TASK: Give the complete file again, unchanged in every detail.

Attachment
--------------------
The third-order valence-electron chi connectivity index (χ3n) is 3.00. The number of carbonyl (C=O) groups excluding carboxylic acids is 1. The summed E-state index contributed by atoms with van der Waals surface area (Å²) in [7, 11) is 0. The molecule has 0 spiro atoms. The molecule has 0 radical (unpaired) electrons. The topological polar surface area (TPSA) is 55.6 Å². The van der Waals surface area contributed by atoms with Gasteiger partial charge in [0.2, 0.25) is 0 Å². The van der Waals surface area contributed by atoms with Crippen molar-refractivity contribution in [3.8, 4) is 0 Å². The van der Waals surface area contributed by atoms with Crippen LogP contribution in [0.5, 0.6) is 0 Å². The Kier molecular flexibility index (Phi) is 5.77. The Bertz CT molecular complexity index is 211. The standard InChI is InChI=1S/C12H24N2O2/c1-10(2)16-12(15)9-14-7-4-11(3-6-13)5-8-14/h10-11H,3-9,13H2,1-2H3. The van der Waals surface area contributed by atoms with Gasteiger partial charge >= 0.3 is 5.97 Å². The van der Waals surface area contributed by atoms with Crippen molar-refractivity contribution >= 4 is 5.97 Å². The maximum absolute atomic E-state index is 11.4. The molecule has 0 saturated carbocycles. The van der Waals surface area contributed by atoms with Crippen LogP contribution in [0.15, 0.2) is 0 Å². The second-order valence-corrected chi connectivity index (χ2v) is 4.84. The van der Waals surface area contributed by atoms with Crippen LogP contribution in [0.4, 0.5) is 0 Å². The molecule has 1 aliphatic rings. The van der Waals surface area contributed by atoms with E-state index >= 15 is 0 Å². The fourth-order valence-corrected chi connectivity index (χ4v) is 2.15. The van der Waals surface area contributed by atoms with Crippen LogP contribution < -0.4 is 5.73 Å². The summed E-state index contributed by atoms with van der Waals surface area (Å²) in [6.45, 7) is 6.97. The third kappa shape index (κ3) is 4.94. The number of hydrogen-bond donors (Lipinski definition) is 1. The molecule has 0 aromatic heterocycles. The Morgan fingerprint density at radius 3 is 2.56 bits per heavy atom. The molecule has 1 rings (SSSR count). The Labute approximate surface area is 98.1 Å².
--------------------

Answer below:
The third-order valence-electron chi connectivity index (χ3n) is 3.00. The number of carbonyl (C=O) groups excluding carboxylic acids is 1. The summed E-state index contributed by atoms with van der Waals surface area (Å²) in [7, 11) is 0. The molecule has 0 spiro atoms. The molecule has 0 radical (unpaired) electrons. The topological polar surface area (TPSA) is 55.6 Å². The van der Waals surface area contributed by atoms with Gasteiger partial charge in [0.2, 0.25) is 0 Å². The van der Waals surface area contributed by atoms with Crippen molar-refractivity contribution in [3.8, 4) is 0 Å². The van der Waals surface area contributed by atoms with Crippen LogP contribution in [0.5, 0.6) is 0 Å². The Kier molecular flexibility index (Phi) is 5.77. The Bertz CT molecular complexity index is 211. The standard InChI is InChI=1S/C12H24N2O2/c1-10(2)16-12(15)9-14-7-4-11(3-6-13)5-8-14/h10-11H,3-9,13H2,1-2H3. The van der Waals surface area contributed by atoms with Gasteiger partial charge >= 0.3 is 5.97 Å². The van der Waals surface area contributed by atoms with Crippen molar-refractivity contribution >= 4 is 5.97 Å². The maximum absolute atomic E-state index is 11.4. The molecule has 0 saturated carbocycles. The van der Waals surface area contributed by atoms with Crippen LogP contribution in [0.15, 0.2) is 0 Å². The second-order valence-corrected chi connectivity index (χ2v) is 4.84. The van der Waals surface area contributed by atoms with Crippen LogP contribution in [0.4, 0.5) is 0 Å². The molecule has 1 aliphatic rings. The van der Waals surface area contributed by atoms with E-state index >= 15 is 0 Å². The fourth-order valence-corrected chi connectivity index (χ4v) is 2.15. The van der Waals surface area contributed by atoms with Crippen LogP contribution < -0.4 is 5.73 Å². The summed E-state index contributed by atoms with van der Waals surface area (Å²) in [6.45, 7) is 6.97. The third kappa shape index (κ3) is 4.94. The number of hydrogen-bond donors (Lipinski definition) is 1. The molecule has 0 aromatic heterocycles. The Morgan fingerprint density at radius 3 is 2.56 bits per heavy atom. The molecule has 1 rings (SSSR count). The Labute approximate surface area is 98.1 Å².